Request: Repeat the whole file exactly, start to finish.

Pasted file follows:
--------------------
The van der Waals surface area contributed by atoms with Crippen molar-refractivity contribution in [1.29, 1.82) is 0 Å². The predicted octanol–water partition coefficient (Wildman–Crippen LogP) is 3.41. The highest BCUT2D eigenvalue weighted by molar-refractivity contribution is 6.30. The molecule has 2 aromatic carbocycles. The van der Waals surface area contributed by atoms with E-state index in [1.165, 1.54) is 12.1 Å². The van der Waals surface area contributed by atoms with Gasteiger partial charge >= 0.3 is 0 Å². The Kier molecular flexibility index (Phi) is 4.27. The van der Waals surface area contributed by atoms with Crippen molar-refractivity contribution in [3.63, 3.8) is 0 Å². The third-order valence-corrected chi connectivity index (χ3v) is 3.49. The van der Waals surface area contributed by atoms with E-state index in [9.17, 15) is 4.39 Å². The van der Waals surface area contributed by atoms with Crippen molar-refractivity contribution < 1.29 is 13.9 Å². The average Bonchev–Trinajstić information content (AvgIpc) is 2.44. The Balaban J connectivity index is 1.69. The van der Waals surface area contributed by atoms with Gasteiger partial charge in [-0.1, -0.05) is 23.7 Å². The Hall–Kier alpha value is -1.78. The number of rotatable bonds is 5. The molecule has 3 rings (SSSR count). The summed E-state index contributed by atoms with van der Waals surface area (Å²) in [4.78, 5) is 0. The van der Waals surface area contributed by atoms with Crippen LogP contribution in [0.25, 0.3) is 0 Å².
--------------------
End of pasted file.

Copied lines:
The van der Waals surface area contributed by atoms with Crippen molar-refractivity contribution in [1.29, 1.82) is 0 Å². The predicted octanol–water partition coefficient (Wildman–Crippen LogP) is 3.41. The highest BCUT2D eigenvalue weighted by molar-refractivity contribution is 6.30. The molecule has 2 aromatic carbocycles. The van der Waals surface area contributed by atoms with E-state index in [1.165, 1.54) is 12.1 Å². The van der Waals surface area contributed by atoms with Gasteiger partial charge >= 0.3 is 0 Å². The Kier molecular flexibility index (Phi) is 4.27. The van der Waals surface area contributed by atoms with Crippen molar-refractivity contribution in [3.63, 3.8) is 0 Å². The third-order valence-corrected chi connectivity index (χ3v) is 3.49. The van der Waals surface area contributed by atoms with E-state index in [9.17, 15) is 4.39 Å². The van der Waals surface area contributed by atoms with Crippen molar-refractivity contribution < 1.29 is 13.9 Å². The average Bonchev–Trinajstić information content (AvgIpc) is 2.44. The Balaban J connectivity index is 1.69. The van der Waals surface area contributed by atoms with Gasteiger partial charge in [-0.1, -0.05) is 23.7 Å². The Hall–Kier alpha value is -1.78. The number of rotatable bonds is 5. The molecule has 3 rings (SSSR count). The summed E-state index contributed by atoms with van der Waals surface area (Å²) in [4.78, 5) is 0. The van der Waals surface area contributed by atoms with Crippen LogP contribution in [0.25, 0.3) is 0 Å².